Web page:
It turns out that the Princess Belle, we all lovingly know too well from Disney’s magical film, Beauty and the Beast, is not the only Belle to revere and admire. The real-life Belle was named Dido Elizabeth Belle. Not too long ago, Fox Searchlight churned out a beautiful film about this particular Belle. She is the first openly biracial/bicultural aristocrat of England. She was raised by an uncle with heavy political power, educated as nobility, protected by her family name, dressed beautifully (like a princess), but was never allowed to eat at the same dinner table as her uncle, aunts and cousins due to the cultural and racist customs of her lifetime.
Slavery was rampant internationally. Human lives were priced, shipped, sold and enslaved globally. While these nightmares occurred outside her home, Belle remained preserved and naive, until an intellectual and debonaire law student enters her home to work with her uncle. It is this man’s truthfulness that opens Belle’s eyes to the reality of humanity as well as the degradation of her race.
The glamorous aristocrat, Belle, had more heart and cojones than her protective uncle could ever have imagined. It is a fact that Belle played an integral part in the ending of slavery. She courageously studied her uncle’s files to discover the truth about the case of of the slaveship, Zong, which murdered over a hundred and thirty slaves at sea to gain the money from its insurers. This Belle fought political beasts during a time when most that looked like her had absolutely no voice, while she managed to find her own prince too.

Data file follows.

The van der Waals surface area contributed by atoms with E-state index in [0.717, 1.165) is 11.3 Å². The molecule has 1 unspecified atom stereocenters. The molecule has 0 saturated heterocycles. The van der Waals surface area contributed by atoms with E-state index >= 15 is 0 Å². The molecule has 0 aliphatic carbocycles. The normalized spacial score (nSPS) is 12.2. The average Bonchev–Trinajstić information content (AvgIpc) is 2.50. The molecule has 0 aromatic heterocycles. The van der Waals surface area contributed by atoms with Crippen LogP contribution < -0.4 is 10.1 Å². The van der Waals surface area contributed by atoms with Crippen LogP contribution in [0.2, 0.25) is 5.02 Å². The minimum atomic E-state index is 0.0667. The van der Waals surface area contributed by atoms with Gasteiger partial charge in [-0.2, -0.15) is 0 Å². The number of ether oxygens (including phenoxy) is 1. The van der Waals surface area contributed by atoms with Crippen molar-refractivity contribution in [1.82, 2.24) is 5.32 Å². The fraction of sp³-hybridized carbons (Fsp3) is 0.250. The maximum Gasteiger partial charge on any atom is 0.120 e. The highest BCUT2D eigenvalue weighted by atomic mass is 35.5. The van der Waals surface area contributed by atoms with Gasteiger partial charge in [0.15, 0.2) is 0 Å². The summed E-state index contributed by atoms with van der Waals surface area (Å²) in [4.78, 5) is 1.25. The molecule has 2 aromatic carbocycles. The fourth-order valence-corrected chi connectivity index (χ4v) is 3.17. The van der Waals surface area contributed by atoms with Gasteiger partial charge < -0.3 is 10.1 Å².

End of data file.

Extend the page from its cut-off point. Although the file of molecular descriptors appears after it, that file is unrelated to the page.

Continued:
The film, Belle, directed by Amma Asante, features big stars like Gugu Mbatha-Raw, Tom Wilkinson and Emily Watson to name a few. It takes place around 1786, so the aristocratic aesthetics of the film are Gorgeous with a capital g. The ending of the Rococo design period shimmers throughout Belle’s home. Belle and her cousin are bejeweled flowers running around a sparkling estate, rich with rose gardens and antique art. Not only do paintings play key role in the cinematography of the film, but also the art of painting becomes a fascinating element of Belle and her society’s evolvements.
The film feels Jane Austin-y with its main characters’ impressive intellects and its earth-shattering perfect romance. Throughout its insight into history, it also manages to be a classic and riveting coming of age story, teaching its audiences as much as pleasing them. This is a film for both romantics and realists.
Suggested further reading:
Poetry Book, Zong! by M. NourbeSe Philip